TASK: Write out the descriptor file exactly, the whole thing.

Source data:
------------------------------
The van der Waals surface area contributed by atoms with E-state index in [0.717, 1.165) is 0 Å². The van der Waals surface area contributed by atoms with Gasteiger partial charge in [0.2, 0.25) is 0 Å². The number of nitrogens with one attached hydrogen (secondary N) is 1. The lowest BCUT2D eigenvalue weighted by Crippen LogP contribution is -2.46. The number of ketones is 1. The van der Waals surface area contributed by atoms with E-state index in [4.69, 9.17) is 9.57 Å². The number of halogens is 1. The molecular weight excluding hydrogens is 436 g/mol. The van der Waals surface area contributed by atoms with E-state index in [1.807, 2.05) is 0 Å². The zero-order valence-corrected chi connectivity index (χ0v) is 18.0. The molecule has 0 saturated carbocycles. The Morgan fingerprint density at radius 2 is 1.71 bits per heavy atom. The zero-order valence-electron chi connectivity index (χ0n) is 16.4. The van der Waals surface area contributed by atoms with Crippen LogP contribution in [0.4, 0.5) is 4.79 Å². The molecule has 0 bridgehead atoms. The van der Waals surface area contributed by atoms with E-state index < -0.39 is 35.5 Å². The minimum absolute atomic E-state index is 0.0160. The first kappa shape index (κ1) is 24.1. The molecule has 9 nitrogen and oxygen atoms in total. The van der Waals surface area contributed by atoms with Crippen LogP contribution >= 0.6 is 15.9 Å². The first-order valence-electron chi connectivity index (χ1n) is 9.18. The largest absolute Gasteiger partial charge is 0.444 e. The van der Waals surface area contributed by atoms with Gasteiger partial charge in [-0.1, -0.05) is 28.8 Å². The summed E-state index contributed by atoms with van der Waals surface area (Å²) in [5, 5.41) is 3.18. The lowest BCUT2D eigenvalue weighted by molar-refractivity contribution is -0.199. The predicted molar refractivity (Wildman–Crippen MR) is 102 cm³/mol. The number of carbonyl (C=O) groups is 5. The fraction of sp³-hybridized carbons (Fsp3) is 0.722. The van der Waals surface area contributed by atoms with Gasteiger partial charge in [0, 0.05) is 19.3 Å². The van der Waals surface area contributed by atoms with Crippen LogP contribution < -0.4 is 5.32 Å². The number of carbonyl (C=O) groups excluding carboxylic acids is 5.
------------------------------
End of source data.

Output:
The van der Waals surface area contributed by atoms with E-state index in [0.717, 1.165) is 0 Å². The van der Waals surface area contributed by atoms with Gasteiger partial charge in [0.2, 0.25) is 0 Å². The number of nitrogens with one attached hydrogen (secondary N) is 1. The lowest BCUT2D eigenvalue weighted by Crippen LogP contribution is -2.46. The number of ketones is 1. The van der Waals surface area contributed by atoms with E-state index in [4.69, 9.17) is 9.57 Å². The number of halogens is 1. The molecular weight excluding hydrogens is 436 g/mol. The van der Waals surface area contributed by atoms with E-state index in [1.807, 2.05) is 0 Å². The zero-order valence-corrected chi connectivity index (χ0v) is 18.0. The molecule has 0 saturated carbocycles. The Morgan fingerprint density at radius 2 is 1.71 bits per heavy atom. The zero-order valence-electron chi connectivity index (χ0n) is 16.4. The van der Waals surface area contributed by atoms with Crippen LogP contribution in [0.4, 0.5) is 4.79 Å². The molecule has 0 bridgehead atoms. The van der Waals surface area contributed by atoms with E-state index < -0.39 is 35.5 Å². The minimum absolute atomic E-state index is 0.0160. The first kappa shape index (κ1) is 24.1. The molecule has 9 nitrogen and oxygen atoms in total. The van der Waals surface area contributed by atoms with Crippen LogP contribution >= 0.6 is 15.9 Å². The first-order valence-electron chi connectivity index (χ1n) is 9.18. The largest absolute Gasteiger partial charge is 0.444 e. The van der Waals surface area contributed by atoms with Gasteiger partial charge in [-0.1, -0.05) is 28.8 Å². The summed E-state index contributed by atoms with van der Waals surface area (Å²) in [5, 5.41) is 3.18. The lowest BCUT2D eigenvalue weighted by molar-refractivity contribution is -0.199. The predicted molar refractivity (Wildman–Crippen MR) is 102 cm³/mol. The number of carbonyl (C=O) groups is 5. The fraction of sp³-hybridized carbons (Fsp3) is 0.722. The van der Waals surface area contributed by atoms with Gasteiger partial charge in [0, 0.05) is 19.3 Å². The van der Waals surface area contributed by atoms with Crippen LogP contribution < -0.4 is 5.32 Å². The number of carbonyl (C=O) groups excluding carboxylic acids is 5.